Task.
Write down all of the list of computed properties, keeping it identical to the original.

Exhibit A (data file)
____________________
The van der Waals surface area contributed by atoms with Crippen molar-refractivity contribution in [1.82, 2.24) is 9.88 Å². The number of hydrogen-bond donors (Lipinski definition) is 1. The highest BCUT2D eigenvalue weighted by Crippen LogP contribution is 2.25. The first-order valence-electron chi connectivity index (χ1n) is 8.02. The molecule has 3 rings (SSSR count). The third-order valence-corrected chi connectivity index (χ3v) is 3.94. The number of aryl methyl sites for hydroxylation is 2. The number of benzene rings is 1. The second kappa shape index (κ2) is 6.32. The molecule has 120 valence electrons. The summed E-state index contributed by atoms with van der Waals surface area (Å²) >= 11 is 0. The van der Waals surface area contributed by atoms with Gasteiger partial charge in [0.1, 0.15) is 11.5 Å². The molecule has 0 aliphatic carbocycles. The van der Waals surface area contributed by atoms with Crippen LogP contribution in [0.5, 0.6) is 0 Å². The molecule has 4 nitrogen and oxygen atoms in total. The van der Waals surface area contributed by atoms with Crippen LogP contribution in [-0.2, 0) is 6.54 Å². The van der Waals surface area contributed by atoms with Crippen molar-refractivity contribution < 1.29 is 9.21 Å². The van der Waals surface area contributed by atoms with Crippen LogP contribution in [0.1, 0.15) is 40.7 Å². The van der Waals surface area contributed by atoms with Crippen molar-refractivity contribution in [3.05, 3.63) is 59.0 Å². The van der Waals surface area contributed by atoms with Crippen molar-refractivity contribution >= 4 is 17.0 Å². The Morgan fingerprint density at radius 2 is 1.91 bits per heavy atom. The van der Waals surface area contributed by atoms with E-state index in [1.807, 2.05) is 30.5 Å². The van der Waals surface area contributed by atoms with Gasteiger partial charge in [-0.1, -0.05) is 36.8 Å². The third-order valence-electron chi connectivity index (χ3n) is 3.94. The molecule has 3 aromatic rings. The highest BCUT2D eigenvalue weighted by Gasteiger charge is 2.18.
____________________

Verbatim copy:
The van der Waals surface area contributed by atoms with Crippen molar-refractivity contribution in [1.82, 2.24) is 9.88 Å². The number of hydrogen-bond donors (Lipinski definition) is 1. The highest BCUT2D eigenvalue weighted by Crippen LogP contribution is 2.25. The first-order valence-electron chi connectivity index (χ1n) is 8.02. The molecule has 3 rings (SSSR count). The third-order valence-corrected chi connectivity index (χ3v) is 3.94. The number of aryl methyl sites for hydroxylation is 2. The number of benzene rings is 1. The second kappa shape index (κ2) is 6.32. The molecule has 120 valence electrons. The summed E-state index contributed by atoms with van der Waals surface area (Å²) >= 11 is 0. The van der Waals surface area contributed by atoms with Gasteiger partial charge in [0.1, 0.15) is 11.5 Å². The molecule has 0 aliphatic carbocycles. The van der Waals surface area contributed by atoms with Crippen LogP contribution in [0.5, 0.6) is 0 Å². The molecule has 4 nitrogen and oxygen atoms in total. The van der Waals surface area contributed by atoms with Crippen LogP contribution in [-0.2, 0) is 6.54 Å². The van der Waals surface area contributed by atoms with Crippen molar-refractivity contribution < 1.29 is 9.21 Å². The van der Waals surface area contributed by atoms with Crippen LogP contribution in [0.1, 0.15) is 40.7 Å². The van der Waals surface area contributed by atoms with Crippen molar-refractivity contribution in [3.05, 3.63) is 59.0 Å². The van der Waals surface area contributed by atoms with Crippen molar-refractivity contribution >= 4 is 17.0 Å². The Morgan fingerprint density at radius 2 is 1.91 bits per heavy atom. The van der Waals surface area contributed by atoms with E-state index in [1.807, 2.05) is 30.5 Å². The van der Waals surface area contributed by atoms with Gasteiger partial charge in [-0.1, -0.05) is 36.8 Å². The third-order valence-electron chi connectivity index (χ3n) is 3.94. The molecule has 3 aromatic rings. The highest BCUT2D eigenvalue weighted by Gasteiger charge is 2.18.